Hench-Sized Comic Book Reviews – 7/23/22
Guess what? We’re back with more comics! And in the middle of San Diego Comic Con no less! Lots of exciting news coming out of Comic Con, with hopefully even more today. I’m hoping for the announcement of the New/Dark Avengers and Marvel recreates that stage scene, only now we have all these off-shoots and bad guys taking the stage. That’ll be fun! As for comics, we’ve got some hits and some misses this week.
Comic Book of the Week goes to Dark Spaces: Wildfire #1 from IDW, the launch of a new and interesting heist comic by writer Scott Snyder. I’m branching out this week.
Meanwhile, I couldn’t bring myself to read the first issue of Judgement Day, nor am I getting into Dark Crisis on Infinite Earths. I just don’t think I have the energy to read Big Event comics anymore. At the very least, For All Mankind on AppleTV+ is another banger of a show! And let this be the first place I mention it: I finally got off my butt and scripted the first issue of a new, original comic series! Hopefully I’ll share more with you all in the future!
Comic Reviews: Dark Spaces: Wildfire #1, Godzilla vs. The Mighty Morphin Power Rangers #4, Jurassic League #3, Nightwing #94 and She-Hulk #5.
Dark Spaces: Wildifre #1
Writer: Scott Snyder
Artist: Hayden Sherman
Colorist: Ronda Pattison
Letterer: Andworld Design
In my ongoing efforts to hope senpai notices me, we’re going to review another Scott Snyder original comic! As I’ve mentioned in the past, I’m currently enrolled in Snyder’s Comics Writing class on his Substack. It’s a great class and I highly recommend it! The class is about to start its second year, and all back classes are archived so you can join and catch up at your leisure.
Snyder showed us all a preview of this comic in the last class, and I definitely wanted to check it out.
The story focuses on a small group of female convicts and their corrections officer who work on a prison gang that fights wildfires out in the midwest. We meet each of the characters and learn a bit of their backstories, before one of the convicts realizes she recognizes the area they’re in. An old, crooked business partner of hers owns a mansion nearby that is filled with expensive art and a safe full of crypto. The lot of them decide to rob the place before it goes up in flames.
Comic Rating: 8/10 – Very Good.
This is a very excellent and sufficiently moody introductory issue, setting up all the main characters and the mood of the story. A lot of research seems to have gone into how these fire crews work, and that level of detail is very much appreciated. The artwork, especially, captures the mood and sets the tone and look going forward. It’s dark, it’s gritty, and it pays a lot of special attention to the allure and the danger of fire. So the feel of the comic is pretty great. It’s got a distinct look that fits the story perfectly. The coloring, likewise, is a specific choice that definitely works for the story being told. The art team is killing it.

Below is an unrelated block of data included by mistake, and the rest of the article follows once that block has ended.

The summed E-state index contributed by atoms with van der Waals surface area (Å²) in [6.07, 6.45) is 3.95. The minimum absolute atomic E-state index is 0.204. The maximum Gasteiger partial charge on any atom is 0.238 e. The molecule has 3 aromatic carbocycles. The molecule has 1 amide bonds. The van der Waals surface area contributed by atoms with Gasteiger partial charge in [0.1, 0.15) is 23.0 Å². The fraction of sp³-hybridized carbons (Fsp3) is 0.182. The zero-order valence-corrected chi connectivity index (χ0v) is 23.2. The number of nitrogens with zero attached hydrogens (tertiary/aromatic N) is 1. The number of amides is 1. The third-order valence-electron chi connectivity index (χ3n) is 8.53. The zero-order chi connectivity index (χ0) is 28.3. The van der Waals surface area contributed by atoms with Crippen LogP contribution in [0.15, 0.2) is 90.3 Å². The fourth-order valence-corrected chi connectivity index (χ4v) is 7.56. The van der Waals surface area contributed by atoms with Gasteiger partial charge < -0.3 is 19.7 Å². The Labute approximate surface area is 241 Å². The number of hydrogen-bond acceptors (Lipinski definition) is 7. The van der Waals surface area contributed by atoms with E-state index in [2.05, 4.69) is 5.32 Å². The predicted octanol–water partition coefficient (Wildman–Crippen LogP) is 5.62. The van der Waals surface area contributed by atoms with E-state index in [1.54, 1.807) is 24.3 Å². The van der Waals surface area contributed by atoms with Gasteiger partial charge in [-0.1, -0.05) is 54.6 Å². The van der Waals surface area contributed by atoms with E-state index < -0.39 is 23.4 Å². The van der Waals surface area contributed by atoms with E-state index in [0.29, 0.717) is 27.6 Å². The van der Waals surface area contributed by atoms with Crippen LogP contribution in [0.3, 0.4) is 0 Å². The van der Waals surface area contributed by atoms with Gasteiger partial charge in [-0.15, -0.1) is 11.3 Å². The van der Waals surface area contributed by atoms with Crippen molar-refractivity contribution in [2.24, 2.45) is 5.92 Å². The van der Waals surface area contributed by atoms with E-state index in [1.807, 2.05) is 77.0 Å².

I like the story as well. It’s a neat concept for a heist story, and that’s exactly what you need if you’re going to tell a new heist story. A team of female convicts who work as large scale forest firefighters rob a mansion before it is destroyed by the fire they’re supposed to be fighting? All led by their corrections officer, who has decided to just go for it? Heck yeah, that sounds neat! And the characters are all set up nicely, along with their relationships to one another. Everything is set up very well to kick off a fun new story in this issue.
Though if I’m being entirely honest, I didn’t personally like the twist ending. But we’ll see how it plays out.
TL;DR: Really good start to a new heist comic, laying out all the groundwork perfectly with some truly immersive artwork.
Godzilla vs. The Mighty Morphin Power Rangers #4
Writer: Cullen Bunn
Artist: Freddie E. Williams II
Colorist: Andrew Dalhouse
Letterers: Johanna Nattalie and Nathan Widick
Did you hear the news? The Power Rangers are gonna team-up with the Teenage Mutant Ninja Turtles again in a new comic! And I’m in the middle of reading the Batman meets the Ninja Turtles series. Guess now we just need to wait for the Batman vs. Godzilla comic…
The Power Rangers and Godzilla make short work of the giant bug monsters, so Rita takes control of the alien spaceship and summons King Ghidora! This beast gives our heroes a real thrashing, but also starts attacking the spaceship, because he’s nobody’s fool! The damage to the ship allows Tommy to get free, and one of the Xilians gives him his Power Coin, because they’re ready to cut their losses and want the Rangers and Rita out of their universe. Anyway, the fight just keeps getting bigger, as Rita sends Goldar and the rest of her stored monsters out to fight Ghidorah!